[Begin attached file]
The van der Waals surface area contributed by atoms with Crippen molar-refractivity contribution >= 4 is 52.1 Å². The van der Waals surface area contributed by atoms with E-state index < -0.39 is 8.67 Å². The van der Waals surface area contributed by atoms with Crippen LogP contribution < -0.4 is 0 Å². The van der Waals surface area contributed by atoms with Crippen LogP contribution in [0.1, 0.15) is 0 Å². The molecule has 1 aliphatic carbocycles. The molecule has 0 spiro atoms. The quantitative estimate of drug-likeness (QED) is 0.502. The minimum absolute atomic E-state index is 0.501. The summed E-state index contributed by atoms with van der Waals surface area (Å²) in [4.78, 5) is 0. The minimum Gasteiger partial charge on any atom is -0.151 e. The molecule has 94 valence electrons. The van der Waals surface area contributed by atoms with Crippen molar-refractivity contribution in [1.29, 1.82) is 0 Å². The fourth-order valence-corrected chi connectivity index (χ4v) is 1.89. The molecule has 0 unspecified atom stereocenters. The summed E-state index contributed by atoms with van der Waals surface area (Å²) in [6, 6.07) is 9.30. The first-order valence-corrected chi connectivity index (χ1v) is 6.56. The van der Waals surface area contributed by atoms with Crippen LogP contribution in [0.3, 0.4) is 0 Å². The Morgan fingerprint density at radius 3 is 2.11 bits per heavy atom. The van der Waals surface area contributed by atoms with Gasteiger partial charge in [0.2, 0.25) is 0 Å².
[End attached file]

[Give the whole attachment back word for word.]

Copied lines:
The van der Waals surface area contributed by atoms with Crippen molar-refractivity contribution >= 4 is 52.1 Å². The van der Waals surface area contributed by atoms with E-state index < -0.39 is 8.67 Å². The van der Waals surface area contributed by atoms with Crippen LogP contribution < -0.4 is 0 Å². The van der Waals surface area contributed by atoms with Crippen LogP contribution in [0.1, 0.15) is 0 Å². The molecule has 1 aliphatic carbocycles. The molecule has 0 spiro atoms. The quantitative estimate of drug-likeness (QED) is 0.502. The minimum absolute atomic E-state index is 0.501. The summed E-state index contributed by atoms with van der Waals surface area (Å²) in [4.78, 5) is 0. The minimum Gasteiger partial charge on any atom is -0.151 e. The molecule has 94 valence electrons. The van der Waals surface area contributed by atoms with Crippen molar-refractivity contribution in [1.29, 1.82) is 0 Å². The fourth-order valence-corrected chi connectivity index (χ4v) is 1.89. The molecule has 0 unspecified atom stereocenters. The summed E-state index contributed by atoms with van der Waals surface area (Å²) in [6, 6.07) is 9.30. The first-order valence-corrected chi connectivity index (χ1v) is 6.56. The van der Waals surface area contributed by atoms with Crippen LogP contribution in [0.3, 0.4) is 0 Å². The Morgan fingerprint density at radius 3 is 2.11 bits per heavy atom. The van der Waals surface area contributed by atoms with Gasteiger partial charge in [0.2, 0.25) is 0 Å².